Jordan Staal’s first turn at being captain of the Hurricanes didn’t go all that well.
It certainly wasn’t his fault. Since-disgraced coach Bill Peters split the duties between Staal and Justin Faulk by creating a bizarre co-captaincy that ensured neither would lead the locker room, all while Justin Williams — who was brought back to the franchise that summer specifically to inject a winning attitude and accountability — was left without a letter at all.
It was the beginning of the end for both Peters, who resigned after the season, and GM Ron Francis, who was demoted in March 2018 and let go altogether the next month.
Williams was rightfully installed as captain the following season, and the team — led by new coach Rod Brind’Amour — returned to the postseason for the first time in a decade and made an improbable run to the Eastern Conference Final.
When Williams didn’t return for the start of the next season while weighing retirement, Brind’Amour looked to Staal for the captaincy.
In an era when NHL captains are often the team’s top scorer — or at least once were — or a No. 1 defenseman, Staal is a throwback.
He’s not a veteran superstar in the twilight of his career like Dave Andreychuk on Tampa Bay’s 2004 Stanley Cup winner or an adversary whose brutality strikes fear into opponents like Devils defenseman and two-time Cup captain Scott Stevens.
Sunday’s game against the Penguins showed everyone exactly who the 34-year-old Staal is.
In the third period with Carolina trailing 2-1, Staal won a board battle at the end of his shift and then created the screen that led to Brady Skjei’s tying goal.
“He’s usually there,” Skjei said of Staal being the screen on his goal, “and he’s a big body, so I’m not surprised that the goalie couldn’t see that one.”
He then scored the game-winner, cycling with linemate Jordan Martinook before finishing off a Jesper Fast pass.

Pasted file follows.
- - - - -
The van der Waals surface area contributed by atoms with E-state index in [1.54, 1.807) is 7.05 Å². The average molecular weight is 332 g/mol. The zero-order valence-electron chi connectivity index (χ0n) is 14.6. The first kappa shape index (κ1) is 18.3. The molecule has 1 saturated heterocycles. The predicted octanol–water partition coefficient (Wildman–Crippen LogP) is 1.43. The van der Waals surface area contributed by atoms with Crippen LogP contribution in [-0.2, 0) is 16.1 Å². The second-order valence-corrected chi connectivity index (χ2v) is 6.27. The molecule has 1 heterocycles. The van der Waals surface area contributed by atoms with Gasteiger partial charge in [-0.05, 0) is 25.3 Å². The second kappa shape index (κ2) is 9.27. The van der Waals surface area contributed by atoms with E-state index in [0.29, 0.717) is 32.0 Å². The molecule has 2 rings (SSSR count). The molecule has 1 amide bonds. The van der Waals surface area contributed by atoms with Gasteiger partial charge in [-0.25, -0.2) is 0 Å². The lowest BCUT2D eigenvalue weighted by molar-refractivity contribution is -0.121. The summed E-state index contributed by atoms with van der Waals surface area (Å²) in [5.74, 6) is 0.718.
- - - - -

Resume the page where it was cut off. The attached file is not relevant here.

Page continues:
“That’s what he does,” Brind’Amour said. “I don’t know what else to say. … You think of how they score, and that’s kind of how it goes.”
Then with Pittsburgh goalie Casey DeSmith on the bench for an extra attacker, Staal — who had uncharacteristically lost 10 of 15 faceoffs on the night — won four straight defensive zone draws against former teammate Sidney Crosby. Crosby, by the way, has taken more offensive zone faceoffs (3,605) than any other player since the 2017-18 season, winning more than 56% of them.
“You know when it counts that’s when Jordo comes up big,” Brind’Amour said.
It’s all in a day’s work for Staal, whose offensive numbers (eight goals and 12 points this season) never pop off the page but his contributions go well beyond the scoresheet.
“Jordo’s a beast,” forward Derek Stepan said after the win. “There’s no secret. He’s played a really long time. You look at his game and not only is his goal big and the faceoffs are big, but on (Skjei’s) goal I think it was a 1-on-3. And he’s able to take a hit, puck gets out to Skjeisy, it’s in the back of the net, it’s a tie game. And those are the things that our group follows and that’s why he’s our leader.”
Which brings us back to why Staal is the perfect captain for the Hurricanes. Staal’s leadership is exhibited in his day-to-day actions.
Even in his 17th season, Staal is among the most in-shape players on the team and one of the toughest to play against in the league.
“He’s hard to play against,” Skjei said. “I’ve been on the other side of it. It’s not fun playing against him.”
That’s reminiscent of the only player to captain the Hurricanes to a Stanley Cup — the famously fit and consistent Brind’Amour.
Bob Gainey also comes to mind when comparing Staal to past players. Gainey won four straight Stanley Cups from 1976-79 as a player with the Canadiens, the defensive bedrock of a forward group loaded with offensive talent.
He also won four straight Selke trophies from 1978-81, second only to Patrice Bergeron’s five, and then in 1982 was named Montreal captain following Serge Savard’s retirement.
In 1986 — no longer at the peak of his defensive powers — he led the Habs to the Stanley Cup, scoring three game-winning goals while claiming his fifth and final championship.
Both Gainey and Brind’Amour had the help of a rookie goaltender — Patrick Roy for Montreal and Cam Ward for Carolina — in their Cup captaincy season, and Staal may very well have to lean on rookie Pyotr Kochetkov if the Hurricanes are going to make a run to the second title in franchise history.
As Gainey and Brind’Amour proved, it doesn’t take a Gretzky or Messier, a Cournoyer or Beliveau to be a Cup-winning captain. It takes a player who knows how to lead the way with his own style.
And as Crosby and the Penguins learned Sunday, when Jordan Staal wants something, it’s hard to keep him from getting it.